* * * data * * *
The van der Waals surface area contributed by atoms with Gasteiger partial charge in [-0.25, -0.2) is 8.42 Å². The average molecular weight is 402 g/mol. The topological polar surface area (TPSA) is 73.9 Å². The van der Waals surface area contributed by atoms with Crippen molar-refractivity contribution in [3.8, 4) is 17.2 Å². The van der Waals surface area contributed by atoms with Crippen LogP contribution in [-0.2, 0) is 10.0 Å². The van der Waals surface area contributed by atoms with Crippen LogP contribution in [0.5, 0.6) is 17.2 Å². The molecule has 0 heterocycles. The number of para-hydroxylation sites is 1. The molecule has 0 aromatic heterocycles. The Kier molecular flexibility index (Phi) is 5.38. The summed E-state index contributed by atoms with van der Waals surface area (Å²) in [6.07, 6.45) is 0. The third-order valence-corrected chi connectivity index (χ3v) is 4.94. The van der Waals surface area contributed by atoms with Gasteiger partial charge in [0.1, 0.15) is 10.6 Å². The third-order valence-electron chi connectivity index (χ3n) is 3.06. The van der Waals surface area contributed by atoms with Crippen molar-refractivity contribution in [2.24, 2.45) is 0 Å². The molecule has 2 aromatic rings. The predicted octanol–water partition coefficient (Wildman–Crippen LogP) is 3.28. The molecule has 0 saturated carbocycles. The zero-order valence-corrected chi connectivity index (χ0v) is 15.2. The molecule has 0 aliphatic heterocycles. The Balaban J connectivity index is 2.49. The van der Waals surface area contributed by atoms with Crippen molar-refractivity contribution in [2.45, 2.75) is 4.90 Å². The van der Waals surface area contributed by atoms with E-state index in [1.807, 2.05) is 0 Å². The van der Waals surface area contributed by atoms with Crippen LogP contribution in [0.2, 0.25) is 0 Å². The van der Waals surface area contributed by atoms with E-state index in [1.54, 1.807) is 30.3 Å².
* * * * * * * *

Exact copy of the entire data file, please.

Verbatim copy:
The van der Waals surface area contributed by atoms with Gasteiger partial charge in [-0.25, -0.2) is 8.42 Å². The average molecular weight is 402 g/mol. The topological polar surface area (TPSA) is 73.9 Å². The van der Waals surface area contributed by atoms with Crippen molar-refractivity contribution in [3.8, 4) is 17.2 Å². The van der Waals surface area contributed by atoms with Crippen LogP contribution in [-0.2, 0) is 10.0 Å². The van der Waals surface area contributed by atoms with Crippen LogP contribution in [0.5, 0.6) is 17.2 Å². The molecule has 0 heterocycles. The number of para-hydroxylation sites is 1. The molecule has 0 aromatic heterocycles. The Kier molecular flexibility index (Phi) is 5.38. The summed E-state index contributed by atoms with van der Waals surface area (Å²) in [6.07, 6.45) is 0. The third-order valence-corrected chi connectivity index (χ3v) is 4.94. The van der Waals surface area contributed by atoms with Gasteiger partial charge in [0.1, 0.15) is 10.6 Å². The third-order valence-electron chi connectivity index (χ3n) is 3.06. The van der Waals surface area contributed by atoms with Crippen molar-refractivity contribution in [2.24, 2.45) is 0 Å². The molecule has 2 aromatic rings. The predicted octanol–water partition coefficient (Wildman–Crippen LogP) is 3.28. The molecule has 0 saturated carbocycles. The zero-order valence-corrected chi connectivity index (χ0v) is 15.2. The molecule has 0 aliphatic heterocycles. The Balaban J connectivity index is 2.49. The van der Waals surface area contributed by atoms with Crippen molar-refractivity contribution in [2.45, 2.75) is 4.90 Å². The van der Waals surface area contributed by atoms with E-state index in [1.807, 2.05) is 0 Å². The van der Waals surface area contributed by atoms with Crippen LogP contribution in [0.2, 0.25) is 0 Å². The van der Waals surface area contributed by atoms with E-state index in [1.54, 1.807) is 30.3 Å².